As dentists-in-training we mold teeth out of many materials – amalgam, resin, wax, acrylic – it really was only a matter of time before I made a few teeth out of cake, right?? As if my EKG cookies weren’t nerdy enough, I’m taking it to a whole ‘nother level with these molar cupcakes today. I’m sure only those of you involved in the field of dentistry can truly appreciate these, but for the rest of you, the anatomy is pretty accurate, and if anything, they’re pretty cute too. I had SO much fun making them, probably because they are the perfect hybrid of my life right now – baking and dentistry. Now if only I had somehow made them sugar-free, then they’d really be the perfect hybrid!
This was my project last weekend when we were expecting to lose power from Hurricane Irene. I baked the cupcakes while we still had power and prepared the fondant so I’d have the whole day, electricity or not, to work on these beauties. We were lucky and never lost power, but I still got to have a blast putting these together, especially with some TV on in the background. I used homemade marshmallow fondant for these, which is tastier in my opinion than store-bought fondants, but I still didn’t want a mound of fondant, tasty or not, as the cusps. So I made some cake ball mixture (crumbled up baked cake + a little frosting) to mold cusps on top of the cupcakes instead. This technique worked really well, and I can imagine this being used for many other forms besides teeth! (Because let’s face it, I don’t expect any of you to run off and start making teeth cupcakes after seeing this…)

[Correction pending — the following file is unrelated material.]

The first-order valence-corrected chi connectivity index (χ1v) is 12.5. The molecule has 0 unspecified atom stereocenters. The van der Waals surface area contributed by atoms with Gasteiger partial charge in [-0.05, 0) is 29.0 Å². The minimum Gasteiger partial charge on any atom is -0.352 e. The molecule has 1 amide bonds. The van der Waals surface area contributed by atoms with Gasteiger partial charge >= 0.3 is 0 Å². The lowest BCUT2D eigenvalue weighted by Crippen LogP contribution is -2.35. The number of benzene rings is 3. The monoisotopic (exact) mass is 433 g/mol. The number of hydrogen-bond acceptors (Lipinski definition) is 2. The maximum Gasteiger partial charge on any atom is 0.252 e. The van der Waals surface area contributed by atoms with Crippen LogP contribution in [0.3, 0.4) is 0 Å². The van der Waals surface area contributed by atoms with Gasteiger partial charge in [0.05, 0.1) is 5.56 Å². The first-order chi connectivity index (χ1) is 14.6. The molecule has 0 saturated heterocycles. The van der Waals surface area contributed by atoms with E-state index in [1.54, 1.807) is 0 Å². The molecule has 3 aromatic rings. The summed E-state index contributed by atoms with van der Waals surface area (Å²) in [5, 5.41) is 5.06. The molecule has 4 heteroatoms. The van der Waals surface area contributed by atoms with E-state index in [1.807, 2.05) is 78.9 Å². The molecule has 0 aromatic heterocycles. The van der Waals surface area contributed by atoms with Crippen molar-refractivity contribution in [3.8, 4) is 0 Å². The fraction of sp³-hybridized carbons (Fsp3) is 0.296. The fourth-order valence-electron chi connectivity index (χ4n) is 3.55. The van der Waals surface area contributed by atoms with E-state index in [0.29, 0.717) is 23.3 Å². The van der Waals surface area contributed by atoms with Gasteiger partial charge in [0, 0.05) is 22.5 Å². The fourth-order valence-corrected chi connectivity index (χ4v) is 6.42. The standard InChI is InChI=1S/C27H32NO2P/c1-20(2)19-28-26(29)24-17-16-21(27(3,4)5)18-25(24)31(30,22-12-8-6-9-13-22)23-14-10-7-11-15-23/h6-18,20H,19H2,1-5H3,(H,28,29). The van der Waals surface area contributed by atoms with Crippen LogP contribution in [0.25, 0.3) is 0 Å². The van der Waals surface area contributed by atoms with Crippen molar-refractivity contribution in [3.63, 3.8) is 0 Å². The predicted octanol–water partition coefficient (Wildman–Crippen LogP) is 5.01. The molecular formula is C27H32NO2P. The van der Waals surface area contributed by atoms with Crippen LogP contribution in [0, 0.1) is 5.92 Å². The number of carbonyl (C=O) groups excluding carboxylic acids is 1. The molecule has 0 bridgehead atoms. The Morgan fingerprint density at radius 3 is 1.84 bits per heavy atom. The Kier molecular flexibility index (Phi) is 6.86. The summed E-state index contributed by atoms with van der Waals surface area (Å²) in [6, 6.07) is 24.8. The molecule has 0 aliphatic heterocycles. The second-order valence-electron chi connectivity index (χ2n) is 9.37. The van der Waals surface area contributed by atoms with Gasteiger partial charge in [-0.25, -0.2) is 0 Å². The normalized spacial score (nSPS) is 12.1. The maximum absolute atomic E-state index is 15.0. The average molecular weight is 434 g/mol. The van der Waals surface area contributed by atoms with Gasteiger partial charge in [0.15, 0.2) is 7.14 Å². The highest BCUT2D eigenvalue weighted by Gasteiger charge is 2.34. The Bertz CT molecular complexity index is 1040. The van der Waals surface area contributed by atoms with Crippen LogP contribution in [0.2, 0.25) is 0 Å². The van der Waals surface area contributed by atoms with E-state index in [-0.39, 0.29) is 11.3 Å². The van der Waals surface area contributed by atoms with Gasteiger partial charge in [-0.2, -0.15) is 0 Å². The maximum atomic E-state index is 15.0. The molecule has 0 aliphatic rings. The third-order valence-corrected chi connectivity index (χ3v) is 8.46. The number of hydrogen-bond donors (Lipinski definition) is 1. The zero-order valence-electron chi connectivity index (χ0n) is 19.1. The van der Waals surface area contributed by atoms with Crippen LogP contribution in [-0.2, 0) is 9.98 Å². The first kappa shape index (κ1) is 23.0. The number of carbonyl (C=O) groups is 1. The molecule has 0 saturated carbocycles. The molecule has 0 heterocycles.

After building up the teeth with the cake-ball mixture, I rolled my white fondant out thinly and cut out circles a bit larger than the cupcake’s diameter. Then I simply draped the fondant circle over the teeth, gently applying pressure with my fingers and an offset spatula to adapt the fondant along the cusps and grooves, and used a sharp knife to trim the edges. There’s a reason I only made the 4 molars – these took a lot of work! But the molars are probably the most interesting looking teeth anyway :) Here’s the breakdown for my personal favorite tooth, the lower 1st molar:
Now that I’m in my third year of dental school, I’m finally treating patients and spending more and more time in clinic and less time in class. It’s been a great transition so far and I’m definitely enjoying the patient interaction and application of the skills we’ve learned in the past 2 years on fake teeth. These cupcakes are kind of a celebration of the start of this next chapter in my education, and hopefully my crowns and fillings for patients will come out as pretty (but definitely less sugary) as these!
For the cupcakes – whatever recipe you want!
For the cake ball mixture – baked cake crumbles + frosting
For the marshmallow fondant – recipe here
The fondant needs to be made 24 hours in advance, so prepare fondant according to recipe’s instructions and place in fridge until you’re ready to make the cupcakes.
Bake cupcakes and allow to cool completely. I baked 8 cupcakes total, decorated 4, and used the other 4 for the cake ball mixture.
For the cake ball mixture for the cusps, crumble up remaining cupcakes and mix with a few tablespoons of frosting, until the consistency is malleable but not too wet.
Apply a thin coat of frosting to the tops of the cupcakes and start forming cusps out of the cake ball mixture using an offset spatula.
Refrigerate cupcakes 30 minutes to an hour to allow cake ball mixture to stabilize
Roll out fondant to 1/4″ thickness, using powdered sugar to prevent sticking.
Cut out circles slightly larger than the diameter of the cupcakes and drape over cusps.
Use a sharp knife to trim the edges and tuck the edges in with your fingers and an offset spatula.